Sunset Clauses in Divorce
For most marriages, a prenuptial agreement is a binding contract that will last for the full length of the marriage. However, many couples choose to include a stipulation that the prenup will only remain in effect until an agreed upon date, also known as the notorious sunset clause. If a sunset clause has been included in the agreement, the entire prenup will typically be terminated after a specified number of years of marriage. Once these prenups have reached their expiration date, the terms of the division of property must be hashed out in court like any other divorce.
A couple might choose to agree upon a sunset clause for any number of reasons. For instance, the couple may wish to protect shared property from one partner’s debts and agree to a prenup that will give the partner a certain amount of time to settle the debt before they begin building shared assets. However, the most common reason for the inclusion of sunset clause in a prenup is an agreement that the prenup should be considered void once a marriage has lasted a certain number of years. This is a particularly attractive compromise to couples in a marriage where one partner has considerably more material wealth than the other. While the wealthy partner may wish to protect his or her assets if the marriage turns out to be a mistake, the other partner might only agree to signing a prenup if it will become void once it is proven with the test of time that they had gotten married for the right reasons.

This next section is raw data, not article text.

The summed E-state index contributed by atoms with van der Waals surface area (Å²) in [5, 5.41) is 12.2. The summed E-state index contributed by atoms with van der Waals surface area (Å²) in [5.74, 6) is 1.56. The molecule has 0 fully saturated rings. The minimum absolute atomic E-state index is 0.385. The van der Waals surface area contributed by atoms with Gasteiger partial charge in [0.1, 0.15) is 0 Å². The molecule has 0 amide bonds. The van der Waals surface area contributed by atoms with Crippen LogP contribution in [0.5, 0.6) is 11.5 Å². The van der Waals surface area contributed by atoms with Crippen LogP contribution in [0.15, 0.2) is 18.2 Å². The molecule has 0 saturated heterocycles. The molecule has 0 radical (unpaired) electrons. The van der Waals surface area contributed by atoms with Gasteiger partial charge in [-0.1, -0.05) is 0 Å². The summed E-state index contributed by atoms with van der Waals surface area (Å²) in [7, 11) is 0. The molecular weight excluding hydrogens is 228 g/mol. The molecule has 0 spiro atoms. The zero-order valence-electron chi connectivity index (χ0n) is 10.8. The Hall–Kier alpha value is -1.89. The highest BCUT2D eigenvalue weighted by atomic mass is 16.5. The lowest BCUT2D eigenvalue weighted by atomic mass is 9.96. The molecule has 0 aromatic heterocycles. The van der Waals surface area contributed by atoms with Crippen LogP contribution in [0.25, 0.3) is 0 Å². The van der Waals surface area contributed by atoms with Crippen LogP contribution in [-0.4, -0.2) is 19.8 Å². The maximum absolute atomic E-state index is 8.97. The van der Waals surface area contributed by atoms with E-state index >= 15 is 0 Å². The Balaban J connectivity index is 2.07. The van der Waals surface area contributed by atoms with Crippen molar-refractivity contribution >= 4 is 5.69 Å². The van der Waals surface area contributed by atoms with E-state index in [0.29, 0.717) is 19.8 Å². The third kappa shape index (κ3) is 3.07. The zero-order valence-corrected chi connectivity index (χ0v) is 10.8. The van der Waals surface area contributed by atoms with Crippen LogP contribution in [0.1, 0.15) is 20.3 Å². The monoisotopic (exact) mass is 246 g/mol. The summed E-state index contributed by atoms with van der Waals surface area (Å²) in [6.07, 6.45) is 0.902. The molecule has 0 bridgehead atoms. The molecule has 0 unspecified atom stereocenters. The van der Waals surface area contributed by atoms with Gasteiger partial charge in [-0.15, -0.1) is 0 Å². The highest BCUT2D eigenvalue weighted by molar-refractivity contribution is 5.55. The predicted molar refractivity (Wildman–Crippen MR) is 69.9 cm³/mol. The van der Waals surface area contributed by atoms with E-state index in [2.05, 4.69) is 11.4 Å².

There are two main variations of sunset clauses. The most common form of a sunset clause is makes it retroactive once the prenup reaches its termination date. This means that legal property rights will then return to both parties as if they had never signed to the agreement. The second form of sunset clause is partially non-retroactive and is typically used to settle premarital concerns over specific debts and property. In these cases, individual provisions will be included to allow the particular debts or property to remain in the separate names of the couple until a specified date, and these items might not be retroactively voided at the termination of the prenup. For example, one partner might wish to resolve his or her debts through a prenup rather than requiring the other partner to be burdened with the responsibility as well they are married.
The use of sunset clauses was virtually unknown until the last couple of decades, and the laws pertaining to sunset clauses will vary slightly from state to state.